But the dominos continued to fall even further. These bundled securities were now very insecure and called "toxic assets."  Enter another phony capitalist, Hank Paulson. He was going to handle these toxic assets with his 700 billion dollar Treasury scheme. (You see how these things are all connected?)

But back to Dodd. He was a Mozilo VIP because he was part of the legislative firewall (along with Barney Frank and others) who kept Fannie and Freddie operating unchecked. Now with Fannie and Freddie still rocking along on inflated housing prices, other players like Franklin Raines and Jamie Gorelick also got wealthy. They were executives paying themselves multiple millions of dollars while running these two semi-public corporations into the ground. Like a lot of government capitalists, Gorelick and Raines went to Harvard.

There are other pertinent dots that are part of the connection above, but the cause and effect analysis is essentially correct. And all of this economic disaster clearly tells us a few things. First, it shows exactly why the Senate seat from Illinois is a bleeping goldmine.  As Senator, Dodd was in the middle of a tangled web where an awful lot of incompetent people got very wealthy as he promoted bad policy to a stunning quid pro quo existence. These policies, by the way, merely redefined the housing market, the mortgage market, Wall Street, and with it, the retirement plans of milions of Americans. In the meantime, Dodd still enjoys his sweetheart mortgage.

It also shows us that the problem of money in politics is dwarfed by the much bigger problem of politics in money. Let's face it, money and power will always be together. Every minute of world history has demonstrated this. 

The only way to prevent an unhealthy concentration of money and politics is to make sure that government never has that much power to begin with. You cannot have an intrusive government and ever separate it from money. The bigger government is, the more money it will attract. Like gravity, this is a law that cannot be broken.

Which begs a couple of questions. First, why was Blago considering a measly million for the Illinois senate seat? And Senator McCain, how is that separation of money and politics going?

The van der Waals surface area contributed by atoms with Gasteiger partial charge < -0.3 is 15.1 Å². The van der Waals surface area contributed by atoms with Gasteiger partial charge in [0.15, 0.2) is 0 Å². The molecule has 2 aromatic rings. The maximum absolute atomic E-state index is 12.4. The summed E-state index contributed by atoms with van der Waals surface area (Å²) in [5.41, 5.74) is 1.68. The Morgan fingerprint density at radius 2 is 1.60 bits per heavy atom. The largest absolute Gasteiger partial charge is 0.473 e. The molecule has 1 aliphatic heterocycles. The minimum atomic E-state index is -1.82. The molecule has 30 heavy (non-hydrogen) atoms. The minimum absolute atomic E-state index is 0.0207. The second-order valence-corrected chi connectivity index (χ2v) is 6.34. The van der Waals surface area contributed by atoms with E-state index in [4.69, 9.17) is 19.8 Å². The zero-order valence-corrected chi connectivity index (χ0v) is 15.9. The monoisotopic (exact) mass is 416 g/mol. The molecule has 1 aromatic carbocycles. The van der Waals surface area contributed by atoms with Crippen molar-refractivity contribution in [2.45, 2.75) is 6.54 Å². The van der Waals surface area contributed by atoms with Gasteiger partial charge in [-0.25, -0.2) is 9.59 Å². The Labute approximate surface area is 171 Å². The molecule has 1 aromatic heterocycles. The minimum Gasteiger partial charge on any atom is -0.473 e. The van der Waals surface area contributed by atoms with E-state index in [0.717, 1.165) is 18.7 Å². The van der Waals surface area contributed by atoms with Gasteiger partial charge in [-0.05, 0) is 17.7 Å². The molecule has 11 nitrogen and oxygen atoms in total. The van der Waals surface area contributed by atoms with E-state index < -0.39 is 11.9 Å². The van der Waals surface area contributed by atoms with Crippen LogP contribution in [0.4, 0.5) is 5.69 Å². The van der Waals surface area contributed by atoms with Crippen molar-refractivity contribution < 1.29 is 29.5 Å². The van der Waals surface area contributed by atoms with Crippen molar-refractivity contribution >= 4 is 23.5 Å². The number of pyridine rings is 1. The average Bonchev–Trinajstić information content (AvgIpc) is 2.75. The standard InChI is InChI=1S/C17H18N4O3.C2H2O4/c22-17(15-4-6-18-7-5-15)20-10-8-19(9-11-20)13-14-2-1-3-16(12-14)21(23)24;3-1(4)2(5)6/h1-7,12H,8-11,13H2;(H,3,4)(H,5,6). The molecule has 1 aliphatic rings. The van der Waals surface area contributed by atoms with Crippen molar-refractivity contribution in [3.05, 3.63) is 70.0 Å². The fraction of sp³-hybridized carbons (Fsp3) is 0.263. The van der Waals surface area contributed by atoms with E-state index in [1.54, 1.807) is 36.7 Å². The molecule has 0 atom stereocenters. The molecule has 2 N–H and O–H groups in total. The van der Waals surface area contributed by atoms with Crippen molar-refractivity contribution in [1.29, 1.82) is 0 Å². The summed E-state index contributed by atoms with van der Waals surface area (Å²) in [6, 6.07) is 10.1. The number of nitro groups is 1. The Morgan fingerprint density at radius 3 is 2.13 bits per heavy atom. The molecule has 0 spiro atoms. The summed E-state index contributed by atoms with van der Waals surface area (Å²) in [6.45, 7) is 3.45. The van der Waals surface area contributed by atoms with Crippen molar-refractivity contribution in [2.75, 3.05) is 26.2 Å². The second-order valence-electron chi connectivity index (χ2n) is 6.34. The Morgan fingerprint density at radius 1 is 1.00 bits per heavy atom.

There isn't too much money in politics after all. The problem is too damned much politics in money. Gaining political power with money is perhaps tawdry. But commonplace.  Gaining money with power is, well, corruption. And it has devastating consequences.

There is much to learn from the Governor Blago Senate seat sale case.  While the focus for many is on the Governor's ties to Rham Emanuel and by extension Barack Obama, one of the more critical lessons is how fundamentally flawed John McCain's pet project of Campaign Finance Reform really is and how that whole discussion diverted attention from much bigger problems.

Recently, as we know, one politician from the Chicago machine has shattered every fund raising record known to man while getting elected President and a second Chi-town machine politician has been hauled away in handcuffs for attempting to auction off machine politician number one's senate seat.  Now wait, wasn't McCain's CFR was going to handle the problem of money and politics?

Of course not. From the start, CFR was bad medicine created to treat a flawed diagnosis.  Power and money have never been separated in world history and never will be.  McCain was arrogant to think he could change that.

Coming at the wrong problem from the wrong angle, CFR did nothing to stem the tide of  government power -- read politics -- of controlling every facet of our money and our lives. This control is how a lot of anti-wealth liberals get rich, including politicians winning elections championing causes of the poor.  More to the point,  intrusive government makes a lot of very devastating policies beneficial to a small group of elitists.

You might say never have so few gotten so rich while being so incompetent and helping so many stay so poor and so ignorant and screwing up so much for so many for so long.

Intrusive governments' fruits are the reason that the power to appoint Barack Obama's successor is something along the lines of  "a bleeping goldmine." To the liberal, this is business. The way to make money is to flex political muscle for all it's worth.  Who cares (or even knows) where the money comes from. It only matters that the money is there to be taxed, kicked back, socially engineered, regulated and redistributed.